I found this interesting, because I've long been of two minds about the word potboiler. On the one hand, I knew it could be pejorative. But, on the other, I seem to recall seeing it used in descriptive praise for some suspense works.
So, I began to wonder: Does potboiler have two meanings? Or only one? And, what is -- or are -- the word's defining terms?
To begin my search, I pulled my old friend, Webster's Encyclopedic Unabridged Dictionary of the English Language, from atop the pile of books littering my desk. This wonderfully humongous tome, which my daughter uses to press flowers (and I sometimes use as a doorstop, since I bought it at a garage sale for five bucks!), was published in 1996, and defines potboiler as "a mediocre work of literature or art produced merely for financial gain."
Calling something mediocre is not terribly complementary, but that was in 1996. English is far from a dead language. It continues to morph and grow into new forms, sometimes adding definitions or nuances to previously familiar words and phrases, as usage changes over time. So, I checked out some contemporary definitions in online dictionaries.
Mirriam-Webster online dictionary defines potboiler in much the same way, except that it replaces the word 'mediocre' with the phrase 'usually inferior', which would seem to make this definition even more derogatory than my Webster's.
The definition under Dictionary.com precisely matched that of my old Webster's, while The Oxford Dictionaries Online defined potboiler as "a book, painting, or recording produced merely to make the writer or artist a living by catering to popular taste."
The idea here is that potboiler refers to some type of food that can be tossed in a pot and left to boil – such as a stew that might feed a person for several days if properly maintained. Thus, a potboiler piece is something an author writes so s/he can buy food, thus avoiding starvation when later writing something higher brow. Lewis Carroll may have used the term, in just this manner, when writing a letter to A.B. Frost in 1880.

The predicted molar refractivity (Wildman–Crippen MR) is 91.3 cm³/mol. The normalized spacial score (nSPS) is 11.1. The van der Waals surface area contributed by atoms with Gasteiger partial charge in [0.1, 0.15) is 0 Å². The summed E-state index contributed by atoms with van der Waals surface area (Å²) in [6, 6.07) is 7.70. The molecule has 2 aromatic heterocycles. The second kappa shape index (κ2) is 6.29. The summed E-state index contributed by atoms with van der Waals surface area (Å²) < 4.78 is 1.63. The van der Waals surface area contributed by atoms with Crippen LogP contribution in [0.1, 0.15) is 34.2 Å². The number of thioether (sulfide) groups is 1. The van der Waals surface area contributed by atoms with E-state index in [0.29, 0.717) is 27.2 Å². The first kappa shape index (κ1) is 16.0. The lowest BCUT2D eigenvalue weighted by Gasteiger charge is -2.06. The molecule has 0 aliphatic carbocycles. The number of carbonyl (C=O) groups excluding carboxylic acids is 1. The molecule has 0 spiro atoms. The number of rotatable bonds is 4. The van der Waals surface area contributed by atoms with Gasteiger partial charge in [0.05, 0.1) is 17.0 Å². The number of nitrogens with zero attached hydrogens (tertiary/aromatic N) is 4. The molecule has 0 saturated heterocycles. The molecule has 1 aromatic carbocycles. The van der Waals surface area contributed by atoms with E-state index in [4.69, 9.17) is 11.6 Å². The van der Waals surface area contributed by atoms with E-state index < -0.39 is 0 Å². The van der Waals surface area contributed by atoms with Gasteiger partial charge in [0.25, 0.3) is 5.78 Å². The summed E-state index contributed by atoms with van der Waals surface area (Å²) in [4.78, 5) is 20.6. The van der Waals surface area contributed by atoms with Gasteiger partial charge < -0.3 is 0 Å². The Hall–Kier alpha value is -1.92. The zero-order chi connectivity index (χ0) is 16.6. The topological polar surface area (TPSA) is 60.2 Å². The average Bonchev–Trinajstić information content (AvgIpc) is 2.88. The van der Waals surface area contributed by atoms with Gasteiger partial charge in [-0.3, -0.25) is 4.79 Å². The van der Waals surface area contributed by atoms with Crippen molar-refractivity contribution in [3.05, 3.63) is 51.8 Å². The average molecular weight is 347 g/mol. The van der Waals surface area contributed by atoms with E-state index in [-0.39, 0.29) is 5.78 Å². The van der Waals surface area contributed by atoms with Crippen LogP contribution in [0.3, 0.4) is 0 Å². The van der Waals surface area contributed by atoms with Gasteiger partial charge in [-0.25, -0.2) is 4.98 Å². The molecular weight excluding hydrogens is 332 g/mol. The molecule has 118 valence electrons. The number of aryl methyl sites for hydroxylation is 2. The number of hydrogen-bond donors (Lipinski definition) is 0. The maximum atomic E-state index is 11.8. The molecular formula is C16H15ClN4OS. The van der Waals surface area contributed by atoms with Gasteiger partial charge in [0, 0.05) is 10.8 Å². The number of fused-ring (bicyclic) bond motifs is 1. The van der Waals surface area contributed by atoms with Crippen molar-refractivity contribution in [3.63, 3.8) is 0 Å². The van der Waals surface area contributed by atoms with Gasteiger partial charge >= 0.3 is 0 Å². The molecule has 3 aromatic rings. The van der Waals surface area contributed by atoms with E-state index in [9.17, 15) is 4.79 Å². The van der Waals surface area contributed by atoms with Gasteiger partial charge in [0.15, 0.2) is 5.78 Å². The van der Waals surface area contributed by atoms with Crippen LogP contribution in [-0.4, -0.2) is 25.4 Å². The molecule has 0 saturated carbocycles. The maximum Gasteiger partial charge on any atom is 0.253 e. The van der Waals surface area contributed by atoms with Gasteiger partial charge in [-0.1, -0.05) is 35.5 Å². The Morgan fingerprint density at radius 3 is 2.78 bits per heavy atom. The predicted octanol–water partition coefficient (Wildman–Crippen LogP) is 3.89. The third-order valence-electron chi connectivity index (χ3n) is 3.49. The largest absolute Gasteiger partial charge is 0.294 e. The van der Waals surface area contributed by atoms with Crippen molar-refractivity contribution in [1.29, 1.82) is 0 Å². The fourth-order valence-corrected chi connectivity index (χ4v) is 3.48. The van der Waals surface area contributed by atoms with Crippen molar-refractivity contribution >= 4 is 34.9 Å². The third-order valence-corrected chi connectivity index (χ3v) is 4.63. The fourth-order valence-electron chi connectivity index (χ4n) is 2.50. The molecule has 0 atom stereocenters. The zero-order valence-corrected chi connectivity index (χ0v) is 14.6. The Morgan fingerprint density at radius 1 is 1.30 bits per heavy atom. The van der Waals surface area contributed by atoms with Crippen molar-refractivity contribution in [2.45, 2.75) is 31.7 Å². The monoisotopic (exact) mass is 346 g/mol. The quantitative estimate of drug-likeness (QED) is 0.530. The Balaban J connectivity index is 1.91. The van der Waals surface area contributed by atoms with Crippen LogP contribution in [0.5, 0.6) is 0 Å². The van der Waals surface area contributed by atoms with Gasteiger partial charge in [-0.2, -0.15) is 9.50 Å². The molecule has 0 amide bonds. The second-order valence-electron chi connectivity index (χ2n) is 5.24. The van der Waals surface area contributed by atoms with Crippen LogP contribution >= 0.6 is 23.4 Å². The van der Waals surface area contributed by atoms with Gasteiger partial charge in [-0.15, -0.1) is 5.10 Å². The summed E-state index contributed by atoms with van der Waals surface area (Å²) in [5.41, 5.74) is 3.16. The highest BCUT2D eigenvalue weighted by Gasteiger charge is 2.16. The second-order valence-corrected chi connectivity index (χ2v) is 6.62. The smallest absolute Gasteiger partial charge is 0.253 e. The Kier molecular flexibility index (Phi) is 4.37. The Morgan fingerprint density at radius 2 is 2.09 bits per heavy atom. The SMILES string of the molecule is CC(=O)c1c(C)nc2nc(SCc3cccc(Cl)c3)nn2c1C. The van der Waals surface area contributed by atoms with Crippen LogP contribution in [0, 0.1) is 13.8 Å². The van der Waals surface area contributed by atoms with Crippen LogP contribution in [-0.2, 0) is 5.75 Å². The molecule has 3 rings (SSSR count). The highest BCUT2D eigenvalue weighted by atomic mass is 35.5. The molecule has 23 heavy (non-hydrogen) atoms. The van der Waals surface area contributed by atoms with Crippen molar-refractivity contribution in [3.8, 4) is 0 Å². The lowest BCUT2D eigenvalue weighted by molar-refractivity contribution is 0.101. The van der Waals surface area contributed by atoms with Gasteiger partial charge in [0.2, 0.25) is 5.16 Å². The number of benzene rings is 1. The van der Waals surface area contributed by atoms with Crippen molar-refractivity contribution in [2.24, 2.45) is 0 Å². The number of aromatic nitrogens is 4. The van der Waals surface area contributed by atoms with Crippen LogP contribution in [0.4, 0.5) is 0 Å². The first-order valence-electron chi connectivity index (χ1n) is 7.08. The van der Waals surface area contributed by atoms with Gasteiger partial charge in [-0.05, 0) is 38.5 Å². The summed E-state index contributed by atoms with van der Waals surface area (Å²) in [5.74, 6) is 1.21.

But, I was still left wondering about my recollection of seeing potboiler used as praise on some book jackets. Googling the term potboiler, however, eventually led me to an Amazon webpage entitled: Books: Mystery, Thriller & Suspense – Potboiler
Surely, I thought, Amazon wouldn't categorize any of its stock as being mediocre. And, indeed, the books listed didn't look all that mediocre. They included several rather well-known or popular mysteries. Among them: Who Censored Roger Rabbit? by Gary Wolf, the cult sensation that was loosely translated into the film Who Framed Roger Rabbit?
Now, this list matched up with my previous impression: that potboiler could also refer to a suspense novel wit a plot bubbling under constant tension -- like a stew pot with the lid securely fastened, though left on HIGH. A sort of pressure-cooker plotline, in which tension keeps building until the id blows off near the end.
One online retailer, however, can hardly be counted as a trend when it comes to altering the lexicon. So, as I often do when faced with a problem ...
I headed for the cigar store.
What happened there?
I'll tell you in two weeks!
P.S. Two weeks ago, I told you about the dust storms around here. Here are pics my wife took. These are pretty small storms, this year. But, it gives the uninitiated an idea.